While not devoid of emotion, only Moore's comments offered what seemed a non-emotional reason to support his view. He didn't claim “It's racist”, “It's unsafe!”or “It's bad for business!”. He made the case, “It's unnecessary!” Tennessee State Law, in 1984, (TCA 4-1-404) established English as Tennessee's official language and requires “All communications and publications … produced by governmental entities in Tennessee shall be in English...” Given that, why does a Tennessee city's government need a law seeming to do little more than indicate they will abide by state law?

In CM Crafton's original 2006 request that Metro adopt English First, he stated it should do so based on TCA 4-1-404. English First supporters rightly recognize someone may attempt, in the future, to have Nashville government violate Tennessee's requirement for government business to be conducted in English. I agree with CM Crafton that we need protection from such an attempt. But to make English First a necessary addition to Metro legal code, Crafton must demonstrate how Tennessee state law fails to protect his constituents and how English First will.

by Ken Marrero


The New York Times Discovers English Only

by Pete Kotz

The New York Times weighs in today on English-Only, noting the Nashville would be the only big city in the U.S. to have such restrictions if the referendum wins. For those who've been following the issue, there's not a lot new here. But the best--and most ominous--quote comes from Chamber President Ralph Schulz:

"Economics is global, and to be competitive you cannot drive away immigrants and the businesses that rely on them. Businesses from outside Nashville have been calling and saying, 'Is Nashville a xenophobic place?' "

In the middle of depression, this probably isn't a good thing.
source - Nashville Scene


Newcomer Tom Oreck leads fight against English bill

Tom Oreck, chairman of Oreck Corp., is a relative newcomer to Middle Tennessee.

His company, which manufactures and sells vacuum cleaners and related household products, moved here in stages over the past two years from the storm-ravaged Mississippi Gulf Coast. Its corporate headquarters takes up one floor of an office building near Nashville International Airport. It has a manufacturing plant and call center in Cookeville, Tenn.

Oreck said the decision to relocate here was fueled by the Nashville community's willingness to embrace new corporate blood and new ideas. That's one reason he has joined a vigorous business community political campaign to defeat an English-only city charter amendment when it comes to a public vote later this month.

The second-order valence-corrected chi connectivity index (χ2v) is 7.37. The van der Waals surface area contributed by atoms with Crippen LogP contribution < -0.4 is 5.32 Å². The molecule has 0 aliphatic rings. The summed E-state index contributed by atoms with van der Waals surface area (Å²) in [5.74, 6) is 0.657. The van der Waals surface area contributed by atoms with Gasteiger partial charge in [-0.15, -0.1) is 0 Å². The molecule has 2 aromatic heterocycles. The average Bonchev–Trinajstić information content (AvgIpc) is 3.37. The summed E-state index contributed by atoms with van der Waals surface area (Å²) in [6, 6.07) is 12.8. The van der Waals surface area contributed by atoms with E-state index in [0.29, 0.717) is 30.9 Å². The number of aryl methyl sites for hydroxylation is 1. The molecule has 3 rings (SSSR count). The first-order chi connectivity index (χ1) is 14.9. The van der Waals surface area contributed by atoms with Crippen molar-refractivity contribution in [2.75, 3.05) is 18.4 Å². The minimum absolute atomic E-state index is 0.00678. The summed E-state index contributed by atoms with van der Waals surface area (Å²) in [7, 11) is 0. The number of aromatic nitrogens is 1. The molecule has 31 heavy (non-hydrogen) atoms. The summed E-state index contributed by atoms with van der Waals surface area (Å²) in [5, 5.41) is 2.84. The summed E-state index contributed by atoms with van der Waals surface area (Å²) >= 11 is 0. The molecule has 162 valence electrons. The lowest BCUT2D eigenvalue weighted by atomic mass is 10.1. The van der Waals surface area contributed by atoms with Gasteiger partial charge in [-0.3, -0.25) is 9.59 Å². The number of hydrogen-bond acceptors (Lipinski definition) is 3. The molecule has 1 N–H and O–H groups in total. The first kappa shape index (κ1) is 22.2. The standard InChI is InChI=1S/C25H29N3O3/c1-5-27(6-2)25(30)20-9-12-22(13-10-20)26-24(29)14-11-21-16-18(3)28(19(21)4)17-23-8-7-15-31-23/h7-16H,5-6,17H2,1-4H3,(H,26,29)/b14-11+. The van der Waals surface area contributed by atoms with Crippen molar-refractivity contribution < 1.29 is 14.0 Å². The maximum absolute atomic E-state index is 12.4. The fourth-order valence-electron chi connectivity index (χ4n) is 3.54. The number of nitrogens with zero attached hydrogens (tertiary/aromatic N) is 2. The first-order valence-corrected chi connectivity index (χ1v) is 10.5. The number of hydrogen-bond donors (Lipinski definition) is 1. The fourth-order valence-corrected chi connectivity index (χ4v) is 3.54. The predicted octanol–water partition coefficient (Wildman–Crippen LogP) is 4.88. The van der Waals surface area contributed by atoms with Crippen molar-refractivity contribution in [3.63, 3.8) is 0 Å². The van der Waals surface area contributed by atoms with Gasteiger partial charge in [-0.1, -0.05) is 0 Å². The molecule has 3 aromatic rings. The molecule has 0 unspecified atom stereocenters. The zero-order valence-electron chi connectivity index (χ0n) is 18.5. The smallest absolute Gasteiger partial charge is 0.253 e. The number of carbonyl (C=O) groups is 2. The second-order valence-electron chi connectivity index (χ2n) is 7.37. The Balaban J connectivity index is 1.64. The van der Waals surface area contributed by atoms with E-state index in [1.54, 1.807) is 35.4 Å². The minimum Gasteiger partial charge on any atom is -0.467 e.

The proposed law would require government business to be conducted only in English, which Oreck and some other business leaders here feel is akin to placing a "Not Welcome" mat for other cultures on Nashville's economic doorstep. more


With English Only amendment, the ‘Know Nothings’ are back

The Know Nothings was a nativist political party founded in the 1840s with the sole purpose for existence being to oppose Catholic Irish immigrants. When asked about their activities, the party members were instructed to say “I know nothing.”

Let’s call the English Only amendment what it actually is — the Know Nothing amendment.

We are, in effect, witnessing the rebirth of the Know Nothings in Nashville, circa 2009. Except now the target is not Irish Catholics, but anyone who may not have a perfect mastery of the English language and the taxpayers of Davidson County who will be footing the half-million-dollar tab for this unnecessary special election.

The Know Nothing amendment (cleverly and deceptively now coined as English First by its supporters) would be a giant step backward for a city that has been at the forefront of national progress over the last two decades.

True to creed, the amendment’s most ardent supporter, Councilman Eric Crafton, asserted just last week that he does not know what it would actually do. This most comforting admission is accompanied by a taxpayer bill for a special election and the erasure of Nashville from the international map.

In stark contrast to what the supporters of the Know Nothing amendment do not know, we who oppose this ill-conceived amendment do know some things. We know that its enactment would diminish the global perception of Nashville, and Tennessee itself, as a place to do business. A “yes” vote would rip that all-precious keystone from beneath the Shining City on the Hill that Nashville works daily to become.

We also know that Tennessee code already establishes English as the official (but not the only) language of Tennessee, to include all city and county governments.